Recap

The Curse of Oak Island: Season 10 opens as team vows to follow science and a tunnel in the Money Pit

Marty Lagina smiling in the War Room
Marty Lagina wants the Oak Island team to stick to the science. Pic credit: History

The Curse of Oak Island returned last night for the premiere of Season 10, and it’s clear that this year, the team is determined to use science and technology to uncover the treasure.

The Lagina brothers have been digging up Oak Island for ten years now, but never before have they had such an array of scientific tools at their disposal. For Marty Lagina, it’s now all about the science.

The last few seasons have seen the guys put more and more faith in archaeologists and archaeology, and they now have an XRF (X-ray fluorescence) machine and an XRD (X-Ray Diffraction) machine, both of which help to analyze the composition of artifacts.

The show started with a quick rundown of the key areas that will require investigation this year. One of the first things mentioned was the use of Muom Technology, a groundbreaking system for mapping the island under the surface. But unfortunately, this will take a few months.

Other things on the to-do list included uncovering more artifacts from Lot 8, more studies in the swamp area, and also further trips abroad, such as to Portugal and England, to establish links between Europe, the Templar Knights, and Oak Island.

However, Marty was very clear when he stressed that their main focus should be uncovering whatever is giving the high readings of gold and silver in the water under the Money Pit.

The Curse of Oak Island team hopes to find the gold in the water

Since last year, geologist Dr. Ian Spooner has been taking samples from underground water, and he keeps finding traces of gold and silver, too much for it to be from natural deposits.

This year, he’s been tasked with taking more samples so he can pinpoint exactly where the guys should dig for the treasure. And Marty wants him to do this really quickly.

Ian is already super interested in the area surrounding the Garden shaft. This was a searcher shaft discovered by the guys in 2017 but subsequently abandoned. Ian has now said that gold in the water suggests a deposit of treasure may be down there.

In last night’s episode, the drill team, headed by Charles Barkhouse and Terry Mattheson, unearthed a 5-foot wide tunnel at 103 feet in the Money Pit area.

Again, using new science, the team stuck a camera down the drill shaft and was actually able to view the broken timbers of a tunnel. This was the first time ever that the team was able to view a structure underground.

The guys were then able to map the tunnel using sonar imaging.

Sonar image of a tunnel on Oak Island
Sonar imaging shows the outline of a tunnel beneath Oak Island. Pic credit: History

The Oak Island team tracked the direction of new tunnel

And there was even more excitement when surveyor Steve Guptill indicated that the tunnel might be heading toward the Garden shaft.

There’s more; the guys were able to extract some of the wood timber. The wood looked really old and had possibly been worked using a medieval adze tool.

Unfortunately, the carbon-14 dating was somewhat inclusive, giving an age range of over 200 years, but the earliest date possible was the 1640s, which could put it in the time period of depositors.

There’s a long way to go in this season, with over 20 episodes waiting for us, but it’s already looking very exciting and promises to be an action-packed year.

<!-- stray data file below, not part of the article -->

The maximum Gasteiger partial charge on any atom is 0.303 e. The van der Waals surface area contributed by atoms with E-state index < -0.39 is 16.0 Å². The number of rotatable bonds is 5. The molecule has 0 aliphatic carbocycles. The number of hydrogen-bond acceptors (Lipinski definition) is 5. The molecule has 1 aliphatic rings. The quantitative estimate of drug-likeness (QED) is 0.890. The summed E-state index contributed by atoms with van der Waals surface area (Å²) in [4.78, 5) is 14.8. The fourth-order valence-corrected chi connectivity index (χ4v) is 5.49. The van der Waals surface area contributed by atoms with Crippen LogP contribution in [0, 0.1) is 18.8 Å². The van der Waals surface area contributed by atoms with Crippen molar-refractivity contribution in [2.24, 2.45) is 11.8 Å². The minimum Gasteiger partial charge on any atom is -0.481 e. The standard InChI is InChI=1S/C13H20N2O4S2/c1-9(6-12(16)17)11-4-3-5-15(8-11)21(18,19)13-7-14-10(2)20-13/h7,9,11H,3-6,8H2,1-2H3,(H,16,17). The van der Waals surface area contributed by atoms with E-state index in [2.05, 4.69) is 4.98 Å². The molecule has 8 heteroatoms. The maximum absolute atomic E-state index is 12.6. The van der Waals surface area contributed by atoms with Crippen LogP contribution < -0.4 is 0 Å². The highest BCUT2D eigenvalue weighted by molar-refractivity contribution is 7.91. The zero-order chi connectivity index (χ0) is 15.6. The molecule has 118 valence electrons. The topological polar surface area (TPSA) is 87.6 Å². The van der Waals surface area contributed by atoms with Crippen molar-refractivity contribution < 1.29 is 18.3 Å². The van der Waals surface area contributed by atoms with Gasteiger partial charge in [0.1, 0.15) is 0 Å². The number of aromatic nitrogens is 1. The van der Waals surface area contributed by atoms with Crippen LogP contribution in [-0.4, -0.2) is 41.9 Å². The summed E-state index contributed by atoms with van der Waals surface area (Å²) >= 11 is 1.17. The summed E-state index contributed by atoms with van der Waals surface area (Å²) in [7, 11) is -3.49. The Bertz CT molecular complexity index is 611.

And as Marty said at the start of the show, “I want to get to the bottom of it this year… this year I mean it, ok? We gotta get it done guys.”

The Curse of Oak Island airs Tuesdays at 9/8c on History.

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Joe Scales
Joe Scales
13 days ago

Liars, they be lying. The trace elements of gold and silver are not unusual for the area. There are actually the remains of an old gold mine not too far from Oak Island on the main land, as if trace elements do not reside below. This show has lied about history. They lied about archeology. Now they lie about science. The only treasure to be had is in television ratings and millionaire engineer/lawyer Marty Lagina knows this.

There has never been a rational reason, historic or otherwise, for believing there to be any treasure buried on Oak Island. Nothing. Nada. Zip. Just an old folklore tale of boys on an adventure finding a tackle block hanging from a tree over loose dirt. Yeah, like you’re gonna bury the Ark of the Covenant and leave a tackle block hanging over the dig site. As if. But the origin tale was a lie. It was never documented. No, the first documentation of any search for treasure didn’t come until 1849; a year rife with treasure scams.

All of this story is a lie. Do true research, not Templars in America garbage.

Joe Scales
Joe Scales
12 days ago

Treasure on Oak Island has always been a hoax. Despite their folksy charm, the Laginas have to know this.

Start here for the truth: http://www.criticalenquiry.com/

Unless of course you’re complicit in the lies and stain upon history that this show represents each and every episode.

It’s all been done before, and they’re simply digging up remnants from past, wasteful expeditions in regard to this hoax. As if people didn’t live on the island in the 1700’s and needed regular goods shipped to them. I mean, not every crate or road has to have been used or constructed to bring treasure to the island. It’s silly really, if you think about it.
They don’t use science correctly either. See these series of articles from a real academic in regard to the traces of gold and silver they falsely claim proves treasure beneath:

https://archeothoughts.wordpress.com/?s=oak+island

In all due respect, I do hope you allow this information to be posted Mr. Brown. This show is a blight upon real history and you should truly be more critical of their foolish mendacity.